Female Tracer was too sexualized

Source: rockpapershotgun.com

One of Tracer’s original victory poses, first seen on Blizzard’s promotional materials, seemed to draw far too much attention to her behind, pulling in criticism on Blizzard forums from fans worried about over-sexualization.

However, Blizzard quickly responded, with Kaplan himself apologizing profusely and the team swiftly changed the victory pose to a slightly more modest, but still hugely characterful, position. And, to my eyes, it’s all the better for it.

If you thought Tracer was over-sexualized…

Although Tracer’s misrepresentation was quickly picked up on by fans, and rectified by the team a similar problem, this time concerning the French cat-suit clad Widowmaker. On the release of the game, some players noticed a strange interaction with Widowmaker’s derriere when she used her ultimate—it inflated and bounced around. Needless to say, by the time this was picked up, it was gone.

Blizzard was called out by the President of the Universal Society of Hinduism

Source: overwatch.fandom.com

To top off Overwatch’s history of misrepresentation, in July of 2016 Rajan Zed, the president of the Universal Society of Hinduism urged Blizzard to remove or alter two Symmetra’s Devi and Goddess skins. This was due to society finding the portrayal of Hinduism to be somewhat inaccurate and promoted misconceptions about the religion. That said, the skins are still in the game today, meaning this is one of the few occasions when Blizzard hasn’t taken notice of representational issues. Perhaps if Zed has posted on the Blizzard forums there may have been a different result…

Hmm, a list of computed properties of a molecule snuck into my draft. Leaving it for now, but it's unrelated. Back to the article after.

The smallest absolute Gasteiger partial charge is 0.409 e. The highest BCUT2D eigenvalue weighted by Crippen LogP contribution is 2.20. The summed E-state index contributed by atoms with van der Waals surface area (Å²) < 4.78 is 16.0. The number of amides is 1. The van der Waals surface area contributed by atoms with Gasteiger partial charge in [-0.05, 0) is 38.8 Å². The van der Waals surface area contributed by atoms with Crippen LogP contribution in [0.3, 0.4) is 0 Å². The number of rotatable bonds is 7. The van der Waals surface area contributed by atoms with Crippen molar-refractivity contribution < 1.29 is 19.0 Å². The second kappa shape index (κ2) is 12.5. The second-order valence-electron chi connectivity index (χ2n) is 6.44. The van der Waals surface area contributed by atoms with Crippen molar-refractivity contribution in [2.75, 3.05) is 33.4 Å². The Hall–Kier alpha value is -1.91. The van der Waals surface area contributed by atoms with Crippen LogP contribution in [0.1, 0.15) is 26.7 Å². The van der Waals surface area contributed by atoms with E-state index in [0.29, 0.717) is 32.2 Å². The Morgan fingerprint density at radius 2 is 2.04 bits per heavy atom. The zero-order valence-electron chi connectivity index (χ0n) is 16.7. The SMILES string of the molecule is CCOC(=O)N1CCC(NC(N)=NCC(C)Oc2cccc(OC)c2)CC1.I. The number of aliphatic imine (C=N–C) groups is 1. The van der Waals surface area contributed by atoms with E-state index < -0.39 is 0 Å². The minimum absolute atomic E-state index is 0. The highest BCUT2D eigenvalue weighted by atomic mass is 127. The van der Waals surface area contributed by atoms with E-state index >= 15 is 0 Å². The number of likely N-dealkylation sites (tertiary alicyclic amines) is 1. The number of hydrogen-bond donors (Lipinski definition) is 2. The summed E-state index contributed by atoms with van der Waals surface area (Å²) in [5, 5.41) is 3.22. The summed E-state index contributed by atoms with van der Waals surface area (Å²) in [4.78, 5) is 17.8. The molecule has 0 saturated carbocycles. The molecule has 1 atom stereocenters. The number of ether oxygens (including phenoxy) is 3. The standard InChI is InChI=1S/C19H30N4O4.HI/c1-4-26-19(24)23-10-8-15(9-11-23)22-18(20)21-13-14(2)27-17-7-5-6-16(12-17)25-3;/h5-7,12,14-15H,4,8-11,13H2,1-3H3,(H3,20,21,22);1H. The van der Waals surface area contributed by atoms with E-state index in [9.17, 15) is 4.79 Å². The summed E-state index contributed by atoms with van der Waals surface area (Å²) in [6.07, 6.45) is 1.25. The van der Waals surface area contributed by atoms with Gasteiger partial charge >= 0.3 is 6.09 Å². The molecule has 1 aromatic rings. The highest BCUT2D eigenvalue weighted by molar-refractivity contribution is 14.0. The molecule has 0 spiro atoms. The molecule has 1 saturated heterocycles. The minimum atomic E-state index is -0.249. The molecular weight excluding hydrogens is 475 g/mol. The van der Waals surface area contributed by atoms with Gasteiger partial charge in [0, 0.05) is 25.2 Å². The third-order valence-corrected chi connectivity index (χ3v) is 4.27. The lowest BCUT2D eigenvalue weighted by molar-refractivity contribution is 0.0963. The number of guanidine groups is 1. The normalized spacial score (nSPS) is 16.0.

Overwatch was made for the community, not for esports

Returning to the design philosophy of Overwatch, it is important to remember that although the Overwatch League has taken over much of the game’s outreach, the game was originally crafted for the community. Unlike many other Blizzard games, we’re looking at you Starcraft, Overwatch didn’t factor competitive play into its initial design, with competitive game modes debuting within the game months after the initial release, and the professional esports scene developing over the following years.

This is probably why Overwatch succeeded at taking the hearts of gamers and non-gamers alike, as its overarching principle is to enjoy—putting it in opposition to fps competitors like Counter-Strike and Call of Duty. That said, they also had a lot more in mind for the community.

The story was always going to be cross-media

Source: engadget.com